Come, thou fount of every blessing

 

 

From “Then Sings My Soul…”

"Come, thou fount of every blessing"

 

Robert Robinson (1735 - 1790)

"The Lord is not slack concerning his promise, as some men count slackness; but is longsuffering to us-ward, not willing that any should perish, but that all should come to repentance." 2 Peter 3.9

Robert Robinson had a rough beginning. His father died when he was young, and his mother, unable to control him, sent him to London to learn the trade of a barber. What he learned instead was drinking and gang-life. When he was 17, he and his friends reportedly visited a fortune-teller. Relaxed by alcohol, they laughed as she tried to tell their futures. But something about the encounter bothered Robert, and that evening he suggested to his friends that they attend the evangelistic meeting being held by George Whitefield. Whitfield was one of history’s greatest preachers, with a voice that was part foghorn, part violin. That night he preached from Matthew 3.7; “but when he saw many of the Pharisees and Sadducees come to his baptism, he said unto them, O generation of vipers, who hath warned you to flee from the wrath to come?” Bursting into tears, Whitefield exclaimed, “O, my hearers! The wrath to come! The wrath to come!”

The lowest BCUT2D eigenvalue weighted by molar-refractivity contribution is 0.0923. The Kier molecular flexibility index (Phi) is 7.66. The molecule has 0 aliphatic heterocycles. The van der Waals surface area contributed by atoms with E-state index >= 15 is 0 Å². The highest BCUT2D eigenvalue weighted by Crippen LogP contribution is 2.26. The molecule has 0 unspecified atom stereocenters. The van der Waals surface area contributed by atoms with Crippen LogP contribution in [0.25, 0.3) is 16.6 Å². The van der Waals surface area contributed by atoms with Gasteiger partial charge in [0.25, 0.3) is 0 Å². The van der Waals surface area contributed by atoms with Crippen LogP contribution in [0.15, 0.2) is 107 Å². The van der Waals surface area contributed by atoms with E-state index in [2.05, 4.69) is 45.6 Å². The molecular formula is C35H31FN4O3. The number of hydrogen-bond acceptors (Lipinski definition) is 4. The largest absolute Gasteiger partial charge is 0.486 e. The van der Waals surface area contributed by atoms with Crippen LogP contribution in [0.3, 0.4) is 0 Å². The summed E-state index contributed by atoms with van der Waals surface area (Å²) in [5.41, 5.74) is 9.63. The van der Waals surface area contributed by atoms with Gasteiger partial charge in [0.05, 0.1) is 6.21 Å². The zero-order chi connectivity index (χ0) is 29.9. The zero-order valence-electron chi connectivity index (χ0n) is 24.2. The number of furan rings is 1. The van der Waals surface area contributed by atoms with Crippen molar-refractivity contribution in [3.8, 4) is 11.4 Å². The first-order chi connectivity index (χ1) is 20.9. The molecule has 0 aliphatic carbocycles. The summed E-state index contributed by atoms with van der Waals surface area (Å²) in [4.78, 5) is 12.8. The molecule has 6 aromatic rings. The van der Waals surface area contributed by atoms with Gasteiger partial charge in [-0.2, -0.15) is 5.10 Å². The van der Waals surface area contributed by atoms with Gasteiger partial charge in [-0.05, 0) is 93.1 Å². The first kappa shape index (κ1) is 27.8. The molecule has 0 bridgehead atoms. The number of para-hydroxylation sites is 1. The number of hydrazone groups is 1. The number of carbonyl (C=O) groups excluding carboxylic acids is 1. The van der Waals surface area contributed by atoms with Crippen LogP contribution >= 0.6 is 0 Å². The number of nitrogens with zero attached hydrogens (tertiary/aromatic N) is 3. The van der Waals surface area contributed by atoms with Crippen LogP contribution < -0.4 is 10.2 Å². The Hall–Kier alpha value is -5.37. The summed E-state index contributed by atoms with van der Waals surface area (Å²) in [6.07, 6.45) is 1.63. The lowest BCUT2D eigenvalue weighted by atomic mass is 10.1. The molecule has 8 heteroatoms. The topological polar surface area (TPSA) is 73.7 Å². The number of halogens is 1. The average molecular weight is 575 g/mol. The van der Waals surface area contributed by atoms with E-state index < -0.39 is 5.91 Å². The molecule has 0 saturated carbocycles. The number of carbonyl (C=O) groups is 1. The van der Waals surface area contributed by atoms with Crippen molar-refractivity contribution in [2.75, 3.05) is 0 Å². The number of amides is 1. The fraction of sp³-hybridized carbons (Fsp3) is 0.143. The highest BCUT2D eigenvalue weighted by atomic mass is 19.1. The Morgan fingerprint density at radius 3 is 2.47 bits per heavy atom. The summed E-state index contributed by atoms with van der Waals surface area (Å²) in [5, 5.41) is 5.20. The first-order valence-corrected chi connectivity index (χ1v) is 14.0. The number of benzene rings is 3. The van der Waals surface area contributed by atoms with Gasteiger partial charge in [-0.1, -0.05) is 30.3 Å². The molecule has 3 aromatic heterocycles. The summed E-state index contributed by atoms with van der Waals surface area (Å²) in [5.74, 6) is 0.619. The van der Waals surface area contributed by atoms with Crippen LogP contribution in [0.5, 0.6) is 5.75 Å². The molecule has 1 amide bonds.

Robert immediately sobered up and sensed that Whitefield was preaching directly to him. The preacher’s words haunted him for nearly three years, until December 10th, 1755, when he was converted. Robert soon entered the ministry, and three years later aged 23, whilst serving Calvinist Methodist Chapel in Norfolk, England, he wrote a hymn for his sermon on Pentecost Sunday. It was a prayer that the Holy Spirit flood into our hearts with his streams of mercy, enabling us to sing God’s praises and remain faithful to Him. 

Come, thou fount of every blessing” has been a favourite of the church since that day. Robinson continued working for the Lord until 1790, when he passed away peacefully at the age of 54.